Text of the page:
“It’s all about aligning (the parks and private companies) with the values of authenticity [the park service represents]…The American narrative.”
– Jeff Reinbold
Reinbold, the National Park Service’s associate director for partnerships and civic engagement offered this as an explanation of Director Jonathon Jarvis’ order (to take effect at the end of this year) to allow Corporate America to get recognition for business “donations” to the Congressionally underfunded 411 national parks, monuments and conservation areas.
Company names will not – but their logos will – be allowed to be visably prominent on things such as buses and trams, bear-proof foodlockers, benches, paving sones, even walls in visitor centers.
Imagine buses and trams wrapped in the Michelin Man or every trash receptacle emblazoned with the Nike swoosh, because they “donate” a gift of “$100,000 or up to $5 million” (amounts mentioned by Reinbold.)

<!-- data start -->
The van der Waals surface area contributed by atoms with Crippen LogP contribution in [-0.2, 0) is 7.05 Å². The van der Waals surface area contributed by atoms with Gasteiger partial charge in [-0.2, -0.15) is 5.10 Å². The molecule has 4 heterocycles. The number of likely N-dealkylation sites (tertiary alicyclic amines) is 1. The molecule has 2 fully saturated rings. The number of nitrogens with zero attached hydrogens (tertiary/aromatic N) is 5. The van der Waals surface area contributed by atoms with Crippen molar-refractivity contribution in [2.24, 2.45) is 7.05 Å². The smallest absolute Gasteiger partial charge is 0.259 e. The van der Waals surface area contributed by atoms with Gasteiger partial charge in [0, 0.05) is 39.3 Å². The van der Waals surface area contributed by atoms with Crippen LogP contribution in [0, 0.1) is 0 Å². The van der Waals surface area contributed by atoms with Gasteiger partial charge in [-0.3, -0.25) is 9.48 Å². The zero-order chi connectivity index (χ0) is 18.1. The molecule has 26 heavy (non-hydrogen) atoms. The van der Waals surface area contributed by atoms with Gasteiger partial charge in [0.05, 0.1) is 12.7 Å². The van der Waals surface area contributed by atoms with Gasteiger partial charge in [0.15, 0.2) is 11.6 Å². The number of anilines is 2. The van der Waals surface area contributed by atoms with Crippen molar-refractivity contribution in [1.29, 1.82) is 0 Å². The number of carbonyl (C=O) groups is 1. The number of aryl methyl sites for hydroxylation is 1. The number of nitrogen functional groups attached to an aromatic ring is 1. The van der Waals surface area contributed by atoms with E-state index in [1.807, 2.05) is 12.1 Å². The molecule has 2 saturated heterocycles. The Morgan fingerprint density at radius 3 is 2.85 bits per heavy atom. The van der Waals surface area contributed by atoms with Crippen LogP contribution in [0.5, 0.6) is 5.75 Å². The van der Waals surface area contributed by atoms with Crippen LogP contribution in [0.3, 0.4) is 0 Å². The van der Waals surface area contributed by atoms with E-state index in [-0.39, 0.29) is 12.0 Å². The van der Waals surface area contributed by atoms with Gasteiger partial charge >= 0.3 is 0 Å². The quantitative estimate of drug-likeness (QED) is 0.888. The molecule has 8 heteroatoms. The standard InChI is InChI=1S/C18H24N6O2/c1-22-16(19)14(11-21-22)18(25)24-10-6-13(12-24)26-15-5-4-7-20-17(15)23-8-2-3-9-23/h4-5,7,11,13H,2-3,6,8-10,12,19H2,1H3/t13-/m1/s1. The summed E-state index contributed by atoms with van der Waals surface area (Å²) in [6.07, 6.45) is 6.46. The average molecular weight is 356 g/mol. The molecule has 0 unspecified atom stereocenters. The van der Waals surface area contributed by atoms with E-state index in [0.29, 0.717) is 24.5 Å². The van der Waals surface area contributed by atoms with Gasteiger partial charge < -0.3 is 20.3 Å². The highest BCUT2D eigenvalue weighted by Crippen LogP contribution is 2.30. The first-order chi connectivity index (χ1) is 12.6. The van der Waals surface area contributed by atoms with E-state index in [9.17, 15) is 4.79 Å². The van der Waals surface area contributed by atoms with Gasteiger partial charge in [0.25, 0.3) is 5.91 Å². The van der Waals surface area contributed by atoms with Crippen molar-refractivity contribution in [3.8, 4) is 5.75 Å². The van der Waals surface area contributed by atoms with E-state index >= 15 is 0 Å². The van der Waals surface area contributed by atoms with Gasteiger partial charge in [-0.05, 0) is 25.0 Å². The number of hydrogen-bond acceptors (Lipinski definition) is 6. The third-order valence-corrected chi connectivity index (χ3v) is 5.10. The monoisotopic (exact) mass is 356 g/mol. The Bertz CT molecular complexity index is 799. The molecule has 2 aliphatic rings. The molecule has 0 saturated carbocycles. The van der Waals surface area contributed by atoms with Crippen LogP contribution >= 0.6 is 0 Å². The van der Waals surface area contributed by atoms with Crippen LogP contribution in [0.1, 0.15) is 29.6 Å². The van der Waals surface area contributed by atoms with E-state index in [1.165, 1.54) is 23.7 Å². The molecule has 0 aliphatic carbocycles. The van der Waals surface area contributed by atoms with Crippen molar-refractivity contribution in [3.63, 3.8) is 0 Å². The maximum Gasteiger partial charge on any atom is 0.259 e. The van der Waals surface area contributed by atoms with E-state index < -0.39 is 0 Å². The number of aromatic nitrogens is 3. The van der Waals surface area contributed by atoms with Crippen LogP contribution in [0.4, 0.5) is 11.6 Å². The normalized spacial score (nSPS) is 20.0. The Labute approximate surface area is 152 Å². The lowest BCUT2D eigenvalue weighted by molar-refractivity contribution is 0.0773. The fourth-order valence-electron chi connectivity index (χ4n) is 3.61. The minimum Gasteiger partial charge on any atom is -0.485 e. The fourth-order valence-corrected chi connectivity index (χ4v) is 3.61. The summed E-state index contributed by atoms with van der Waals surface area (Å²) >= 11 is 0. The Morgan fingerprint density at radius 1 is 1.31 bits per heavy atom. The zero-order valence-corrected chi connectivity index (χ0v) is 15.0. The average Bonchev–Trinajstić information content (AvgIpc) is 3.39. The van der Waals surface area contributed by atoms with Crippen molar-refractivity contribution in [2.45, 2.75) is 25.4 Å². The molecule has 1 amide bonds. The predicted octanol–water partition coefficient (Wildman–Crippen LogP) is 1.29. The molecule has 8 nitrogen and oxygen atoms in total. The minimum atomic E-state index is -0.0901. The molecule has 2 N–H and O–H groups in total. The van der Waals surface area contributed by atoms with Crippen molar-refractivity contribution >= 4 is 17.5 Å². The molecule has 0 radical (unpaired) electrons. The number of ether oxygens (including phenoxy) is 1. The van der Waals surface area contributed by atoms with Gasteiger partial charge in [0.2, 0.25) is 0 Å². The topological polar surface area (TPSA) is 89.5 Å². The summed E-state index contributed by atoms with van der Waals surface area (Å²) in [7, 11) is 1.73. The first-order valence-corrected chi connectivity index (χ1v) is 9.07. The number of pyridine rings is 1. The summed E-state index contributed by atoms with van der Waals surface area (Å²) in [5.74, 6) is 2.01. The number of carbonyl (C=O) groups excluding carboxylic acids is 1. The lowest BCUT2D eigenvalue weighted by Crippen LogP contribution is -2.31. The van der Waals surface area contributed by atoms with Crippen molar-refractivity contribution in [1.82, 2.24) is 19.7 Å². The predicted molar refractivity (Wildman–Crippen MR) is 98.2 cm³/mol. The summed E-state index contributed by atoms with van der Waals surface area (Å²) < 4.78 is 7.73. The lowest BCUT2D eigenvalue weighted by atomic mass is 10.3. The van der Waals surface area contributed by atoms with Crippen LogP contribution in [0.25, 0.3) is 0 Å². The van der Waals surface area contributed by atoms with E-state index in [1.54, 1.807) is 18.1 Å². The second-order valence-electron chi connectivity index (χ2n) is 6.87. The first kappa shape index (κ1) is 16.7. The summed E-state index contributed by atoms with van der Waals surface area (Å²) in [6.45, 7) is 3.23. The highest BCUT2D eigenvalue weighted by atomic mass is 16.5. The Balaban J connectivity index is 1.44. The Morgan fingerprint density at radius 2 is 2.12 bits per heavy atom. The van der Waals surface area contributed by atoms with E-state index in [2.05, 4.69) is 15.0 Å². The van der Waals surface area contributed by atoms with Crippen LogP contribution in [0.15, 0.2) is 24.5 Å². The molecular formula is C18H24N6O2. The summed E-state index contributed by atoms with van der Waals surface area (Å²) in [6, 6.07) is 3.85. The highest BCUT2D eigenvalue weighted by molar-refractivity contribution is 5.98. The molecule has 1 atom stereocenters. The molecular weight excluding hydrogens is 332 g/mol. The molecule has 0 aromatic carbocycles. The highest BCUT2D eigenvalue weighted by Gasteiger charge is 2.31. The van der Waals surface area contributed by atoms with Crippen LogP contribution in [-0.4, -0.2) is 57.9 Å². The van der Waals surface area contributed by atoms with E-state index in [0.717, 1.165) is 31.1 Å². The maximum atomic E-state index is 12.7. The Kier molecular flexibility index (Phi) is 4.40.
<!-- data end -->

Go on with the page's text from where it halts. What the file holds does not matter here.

I mean, it’s all about “authenticity” and being honest and transparent, isn’t it?
It’ll be part of the “American narrative”, informing the tens of millions of foreign visitors sightseeing in our national parks every year that here, in America, everything has a monetary value and every thing is for sale (cash preferred, thank you.)
Because, God bless America, the Dollar is our God.
You know the next step after allowing advertising is outright selling. We already sell naming rights to our sports stadiums and municipal convention centers (just as examples.)
Why not our national treasures?
Why shouldn’t there be a Yosemite Coca-Cola Valley? Or a Washington Toyota Monument? Here’s an easy one: Ford Motors Theater (for Fords Theater, where Lincoln was shot, in Washington, D.C.)
Corporate America already owns our Congress. Shouldn’t be too hard to get the politicians on board.
Just a few more “donations”.